# Is there a systematic way of knowing what happens to the set of solutions of a differential equation if you "differentiate" the differential equation?

Suppose we know all functions $$\phi$$ that are solutions of the differential equation

$$G(x)=F_1(x,y(x),y'(x),\dots,y^{(n)}(x))=0$$

for some arbitrary function $$F_1$$. Clearly those same $$\phi$$ also satisfy the differential equation

$$G'(x)=F_2(x,y(x),y'(x),\dots,y^{(n+1)}(x))=0$$

obtained by "differentiating the differential equation". Intuitively, I assume new solutions are generated, but I'm not certain if that is always the case and if there is a systematic way to relate those new solutions to the ones we already have for the original differential equation and to the functional form of $$F_1$$ and $$F_2$$. For example, the solutions to the differential equation

$$y'=0$$

are of the form $$y(x)=C$$ for some constant $$C$$. "Differentiating" the differential equation, we get

$$y''=0$$

which has solutions of the form $$y(x)=C_1x+C_2$$ for some constants $$C_1$$ and $$C_2$$. The set of solutions of the second differential equation contains the solutions of the first one, as expected, but also contains new solutions, which in this case are antiderivatives of the original solutions. It doesn't seem that things work out always as they do for this simple case, though.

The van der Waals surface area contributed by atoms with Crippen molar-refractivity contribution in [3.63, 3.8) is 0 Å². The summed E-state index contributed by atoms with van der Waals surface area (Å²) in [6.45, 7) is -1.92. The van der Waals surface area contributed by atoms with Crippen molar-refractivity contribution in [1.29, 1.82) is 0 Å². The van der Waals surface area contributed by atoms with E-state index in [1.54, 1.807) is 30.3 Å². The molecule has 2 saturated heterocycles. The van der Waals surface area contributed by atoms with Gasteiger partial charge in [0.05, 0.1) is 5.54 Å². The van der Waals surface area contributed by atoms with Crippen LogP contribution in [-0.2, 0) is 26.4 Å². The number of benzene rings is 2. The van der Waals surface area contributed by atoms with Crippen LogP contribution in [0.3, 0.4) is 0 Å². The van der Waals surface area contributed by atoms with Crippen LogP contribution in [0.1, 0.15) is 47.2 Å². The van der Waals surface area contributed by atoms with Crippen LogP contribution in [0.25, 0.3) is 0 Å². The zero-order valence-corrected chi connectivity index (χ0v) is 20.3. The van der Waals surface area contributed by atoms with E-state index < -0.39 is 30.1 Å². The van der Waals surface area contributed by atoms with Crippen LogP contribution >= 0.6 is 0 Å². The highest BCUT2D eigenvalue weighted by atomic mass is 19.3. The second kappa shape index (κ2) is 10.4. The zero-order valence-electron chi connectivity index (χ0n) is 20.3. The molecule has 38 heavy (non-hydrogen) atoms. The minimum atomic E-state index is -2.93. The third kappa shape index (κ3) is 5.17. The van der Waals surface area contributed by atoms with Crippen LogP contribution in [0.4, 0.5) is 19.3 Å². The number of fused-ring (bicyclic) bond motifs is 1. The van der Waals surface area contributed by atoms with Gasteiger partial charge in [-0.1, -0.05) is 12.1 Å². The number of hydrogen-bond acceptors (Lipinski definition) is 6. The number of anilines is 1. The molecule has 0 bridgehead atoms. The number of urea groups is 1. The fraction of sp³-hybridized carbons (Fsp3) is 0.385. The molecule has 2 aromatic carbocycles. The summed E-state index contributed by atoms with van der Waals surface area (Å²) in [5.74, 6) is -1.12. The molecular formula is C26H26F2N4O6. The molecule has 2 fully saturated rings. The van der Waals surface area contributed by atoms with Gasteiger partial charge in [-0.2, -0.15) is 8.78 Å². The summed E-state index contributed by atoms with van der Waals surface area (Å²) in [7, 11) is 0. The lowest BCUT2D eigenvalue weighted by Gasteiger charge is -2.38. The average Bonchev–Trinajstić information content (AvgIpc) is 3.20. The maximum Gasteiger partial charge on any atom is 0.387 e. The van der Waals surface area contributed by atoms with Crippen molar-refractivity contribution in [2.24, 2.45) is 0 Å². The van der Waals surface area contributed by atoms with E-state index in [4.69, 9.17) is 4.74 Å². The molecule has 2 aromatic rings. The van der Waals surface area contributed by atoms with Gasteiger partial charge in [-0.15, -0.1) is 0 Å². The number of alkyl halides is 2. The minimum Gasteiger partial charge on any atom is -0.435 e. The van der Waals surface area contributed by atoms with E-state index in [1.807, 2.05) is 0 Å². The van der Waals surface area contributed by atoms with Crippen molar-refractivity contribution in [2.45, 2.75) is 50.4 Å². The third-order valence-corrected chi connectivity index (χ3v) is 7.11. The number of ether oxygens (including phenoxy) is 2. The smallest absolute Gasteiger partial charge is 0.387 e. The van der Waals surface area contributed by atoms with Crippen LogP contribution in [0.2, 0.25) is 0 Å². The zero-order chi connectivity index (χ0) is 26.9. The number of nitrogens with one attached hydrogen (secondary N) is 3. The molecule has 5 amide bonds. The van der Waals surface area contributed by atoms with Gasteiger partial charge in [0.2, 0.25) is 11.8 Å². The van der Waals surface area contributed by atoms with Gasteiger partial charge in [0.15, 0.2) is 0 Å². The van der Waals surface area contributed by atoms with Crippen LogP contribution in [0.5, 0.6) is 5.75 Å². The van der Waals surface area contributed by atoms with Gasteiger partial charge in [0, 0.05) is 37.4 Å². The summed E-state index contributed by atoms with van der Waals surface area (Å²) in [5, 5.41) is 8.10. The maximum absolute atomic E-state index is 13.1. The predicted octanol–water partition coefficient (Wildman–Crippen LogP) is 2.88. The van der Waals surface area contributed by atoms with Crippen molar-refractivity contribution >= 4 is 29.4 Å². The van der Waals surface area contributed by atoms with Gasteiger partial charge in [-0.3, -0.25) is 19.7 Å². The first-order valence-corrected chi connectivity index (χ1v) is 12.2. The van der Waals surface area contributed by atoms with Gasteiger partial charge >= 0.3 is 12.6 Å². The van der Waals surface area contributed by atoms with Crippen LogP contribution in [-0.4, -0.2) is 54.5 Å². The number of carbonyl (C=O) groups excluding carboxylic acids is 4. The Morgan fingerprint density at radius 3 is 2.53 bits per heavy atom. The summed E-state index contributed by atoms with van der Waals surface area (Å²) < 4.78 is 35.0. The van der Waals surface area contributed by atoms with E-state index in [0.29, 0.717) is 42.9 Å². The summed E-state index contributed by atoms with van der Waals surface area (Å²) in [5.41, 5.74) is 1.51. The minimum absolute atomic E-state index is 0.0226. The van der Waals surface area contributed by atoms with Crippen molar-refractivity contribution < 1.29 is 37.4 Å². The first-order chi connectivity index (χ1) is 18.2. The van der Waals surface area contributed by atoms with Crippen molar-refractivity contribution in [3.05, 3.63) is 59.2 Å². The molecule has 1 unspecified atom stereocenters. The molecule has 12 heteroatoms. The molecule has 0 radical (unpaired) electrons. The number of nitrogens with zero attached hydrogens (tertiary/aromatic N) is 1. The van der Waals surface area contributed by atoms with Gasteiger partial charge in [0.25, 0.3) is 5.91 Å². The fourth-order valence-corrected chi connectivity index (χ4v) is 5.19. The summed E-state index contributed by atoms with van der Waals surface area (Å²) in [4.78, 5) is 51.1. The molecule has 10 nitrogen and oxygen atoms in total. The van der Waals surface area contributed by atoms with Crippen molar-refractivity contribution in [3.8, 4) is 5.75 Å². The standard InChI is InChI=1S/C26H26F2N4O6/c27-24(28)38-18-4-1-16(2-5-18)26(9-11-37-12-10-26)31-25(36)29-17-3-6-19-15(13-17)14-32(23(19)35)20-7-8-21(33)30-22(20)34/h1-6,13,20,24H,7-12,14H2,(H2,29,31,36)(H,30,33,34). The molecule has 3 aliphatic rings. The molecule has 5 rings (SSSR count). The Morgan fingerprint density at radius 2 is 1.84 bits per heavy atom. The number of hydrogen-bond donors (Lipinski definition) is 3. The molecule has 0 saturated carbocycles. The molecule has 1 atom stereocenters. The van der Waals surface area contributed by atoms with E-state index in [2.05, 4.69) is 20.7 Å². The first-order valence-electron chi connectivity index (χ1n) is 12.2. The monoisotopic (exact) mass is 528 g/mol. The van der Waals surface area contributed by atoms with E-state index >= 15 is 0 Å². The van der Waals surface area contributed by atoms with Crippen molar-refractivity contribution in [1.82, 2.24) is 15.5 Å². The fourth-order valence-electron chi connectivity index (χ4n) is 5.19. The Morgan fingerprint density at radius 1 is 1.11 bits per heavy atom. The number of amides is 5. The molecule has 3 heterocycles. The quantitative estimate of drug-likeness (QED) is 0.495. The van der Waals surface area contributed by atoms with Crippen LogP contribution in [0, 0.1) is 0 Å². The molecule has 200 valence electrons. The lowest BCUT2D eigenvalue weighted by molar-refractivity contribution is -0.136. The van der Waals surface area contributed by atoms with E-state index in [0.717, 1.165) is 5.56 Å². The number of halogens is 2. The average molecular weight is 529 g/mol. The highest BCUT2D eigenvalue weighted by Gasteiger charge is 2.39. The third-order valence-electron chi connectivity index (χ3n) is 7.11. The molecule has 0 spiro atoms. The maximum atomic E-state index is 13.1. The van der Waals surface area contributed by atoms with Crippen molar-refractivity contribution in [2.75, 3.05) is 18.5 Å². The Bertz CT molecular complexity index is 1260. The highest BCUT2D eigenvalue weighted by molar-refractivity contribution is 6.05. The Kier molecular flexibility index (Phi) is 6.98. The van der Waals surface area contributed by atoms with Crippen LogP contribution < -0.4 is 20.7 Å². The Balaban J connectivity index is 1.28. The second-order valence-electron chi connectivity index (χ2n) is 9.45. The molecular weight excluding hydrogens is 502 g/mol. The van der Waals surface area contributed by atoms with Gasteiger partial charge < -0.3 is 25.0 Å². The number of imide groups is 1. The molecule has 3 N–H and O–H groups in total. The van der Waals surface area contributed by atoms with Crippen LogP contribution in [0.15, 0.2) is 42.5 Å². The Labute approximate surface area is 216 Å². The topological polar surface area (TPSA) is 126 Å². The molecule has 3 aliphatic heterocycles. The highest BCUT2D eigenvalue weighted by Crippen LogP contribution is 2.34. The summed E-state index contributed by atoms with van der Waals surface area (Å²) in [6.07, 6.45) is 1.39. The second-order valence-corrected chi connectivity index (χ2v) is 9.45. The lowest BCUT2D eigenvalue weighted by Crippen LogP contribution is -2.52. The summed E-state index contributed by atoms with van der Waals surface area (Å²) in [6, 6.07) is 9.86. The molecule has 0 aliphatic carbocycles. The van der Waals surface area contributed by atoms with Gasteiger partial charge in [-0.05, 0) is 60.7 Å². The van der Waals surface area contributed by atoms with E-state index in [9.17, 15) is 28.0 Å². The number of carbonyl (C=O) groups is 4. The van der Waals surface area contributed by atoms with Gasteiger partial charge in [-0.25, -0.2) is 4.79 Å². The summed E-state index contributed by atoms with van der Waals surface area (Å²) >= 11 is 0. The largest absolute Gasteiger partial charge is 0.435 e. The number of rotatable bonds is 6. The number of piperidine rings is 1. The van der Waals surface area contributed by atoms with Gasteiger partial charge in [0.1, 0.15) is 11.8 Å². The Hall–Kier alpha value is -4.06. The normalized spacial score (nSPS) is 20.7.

Is there a systematic way of knowing what will happen to the solution set of a differential equation if you "differentiate" it?

• @SammyBlack I made a point of defining two different functions because after differentiation of the equation we would usually get an equation of a different form. For example: $y^2=0$ leading to $2yy'=0$, which are of different forms. As to your first question: this same example shows why I still included $y$ as an argument in $F_2$. It might still appear in the equation after it has been differentiated, in addition to a derivative of higher order.
– jvf
Aug 5 at 0:45
• Oh, I see what you're asking. Starting with $F_1(x, y(x), y'(x), \dots, y^n(x)) = 0$, you differentiate with respect to $x$, then collect terms and the new equation is of the form $F_2(x, y(x), y'(x), \dots, y^{(n+1)}(x)) = 0$, an ODE of degree $1$ higher. Aug 5 at 0:45
• @T_M check out my reply to SammyBlack's comment; I believe it clarifies things.
– jvf
Aug 5 at 0:48
• As a slight aside, in this case, the solutions will be the solutions of when $F_1(x,y(x),y'(x),\dots,y^{(n)}(x))$ is a constant. For example, the solutions of $F_2=y''=0$ are the same as the solutions to $F_1=y'=c$; both have the solution $y=cx+C_1$. This can also be seen by integrating both sides. Aug 5 at 2:01
• @VarunVejalla I hadn't thought of that! Seems so obvious now. If I have an equation of the form $F_1=0$, then the solutions of $F_2=0$ (the "derivative" of the equation) are the solutions of $F_1=C$ for any constant $C$, on account of simple integration.
– jvf
Aug 5 at 17:12